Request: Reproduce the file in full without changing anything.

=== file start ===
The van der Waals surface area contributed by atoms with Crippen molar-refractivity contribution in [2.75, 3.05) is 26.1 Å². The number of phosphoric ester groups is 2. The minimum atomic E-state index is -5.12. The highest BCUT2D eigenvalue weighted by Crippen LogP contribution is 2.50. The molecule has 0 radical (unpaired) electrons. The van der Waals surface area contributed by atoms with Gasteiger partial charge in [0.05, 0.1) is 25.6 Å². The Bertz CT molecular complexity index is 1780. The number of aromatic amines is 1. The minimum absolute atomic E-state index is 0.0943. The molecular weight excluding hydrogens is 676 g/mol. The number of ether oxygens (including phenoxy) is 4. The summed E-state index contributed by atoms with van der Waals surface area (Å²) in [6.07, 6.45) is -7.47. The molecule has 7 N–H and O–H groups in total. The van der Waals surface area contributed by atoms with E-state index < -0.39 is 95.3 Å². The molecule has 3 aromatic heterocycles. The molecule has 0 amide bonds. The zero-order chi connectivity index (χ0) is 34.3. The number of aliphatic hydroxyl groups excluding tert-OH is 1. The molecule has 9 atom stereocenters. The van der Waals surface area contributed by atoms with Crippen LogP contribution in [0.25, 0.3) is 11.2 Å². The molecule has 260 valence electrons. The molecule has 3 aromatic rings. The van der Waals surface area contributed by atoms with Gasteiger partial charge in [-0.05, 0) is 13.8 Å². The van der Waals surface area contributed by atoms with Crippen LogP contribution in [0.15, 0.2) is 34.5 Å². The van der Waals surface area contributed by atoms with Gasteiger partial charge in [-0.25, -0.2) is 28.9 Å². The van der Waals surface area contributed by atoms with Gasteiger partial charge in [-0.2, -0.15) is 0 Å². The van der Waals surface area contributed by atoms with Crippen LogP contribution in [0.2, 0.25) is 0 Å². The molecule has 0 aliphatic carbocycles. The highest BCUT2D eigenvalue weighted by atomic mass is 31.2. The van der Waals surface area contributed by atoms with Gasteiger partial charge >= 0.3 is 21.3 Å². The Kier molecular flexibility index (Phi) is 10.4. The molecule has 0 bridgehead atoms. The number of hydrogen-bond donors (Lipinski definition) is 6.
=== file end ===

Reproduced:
The van der Waals surface area contributed by atoms with Crippen molar-refractivity contribution in [2.75, 3.05) is 26.1 Å². The number of phosphoric ester groups is 2. The minimum atomic E-state index is -5.12. The highest BCUT2D eigenvalue weighted by Crippen LogP contribution is 2.50. The molecule has 0 radical (unpaired) electrons. The van der Waals surface area contributed by atoms with Gasteiger partial charge in [0.05, 0.1) is 25.6 Å². The Bertz CT molecular complexity index is 1780. The number of aromatic amines is 1. The minimum absolute atomic E-state index is 0.0943. The molecular weight excluding hydrogens is 676 g/mol. The number of ether oxygens (including phenoxy) is 4. The summed E-state index contributed by atoms with van der Waals surface area (Å²) in [6.07, 6.45) is -7.47. The molecule has 7 N–H and O–H groups in total. The van der Waals surface area contributed by atoms with E-state index < -0.39 is 95.3 Å². The molecule has 3 aromatic heterocycles. The molecule has 0 amide bonds. The zero-order chi connectivity index (χ0) is 34.3. The number of aliphatic hydroxyl groups excluding tert-OH is 1. The molecule has 9 atom stereocenters. The van der Waals surface area contributed by atoms with Crippen LogP contribution in [0.25, 0.3) is 11.2 Å². The molecule has 260 valence electrons. The molecule has 3 aromatic rings. The van der Waals surface area contributed by atoms with Gasteiger partial charge in [-0.05, 0) is 13.8 Å². The van der Waals surface area contributed by atoms with Crippen LogP contribution in [0.15, 0.2) is 34.5 Å². The van der Waals surface area contributed by atoms with Gasteiger partial charge in [-0.25, -0.2) is 28.9 Å². The van der Waals surface area contributed by atoms with Gasteiger partial charge in [-0.2, -0.15) is 0 Å². The van der Waals surface area contributed by atoms with Crippen LogP contribution in [0.2, 0.25) is 0 Å². The molecule has 0 aliphatic carbocycles. The highest BCUT2D eigenvalue weighted by atomic mass is 31.2. The van der Waals surface area contributed by atoms with Gasteiger partial charge >= 0.3 is 21.3 Å². The Kier molecular flexibility index (Phi) is 10.4. The molecule has 0 bridgehead atoms. The number of hydrogen-bond donors (Lipinski definition) is 6.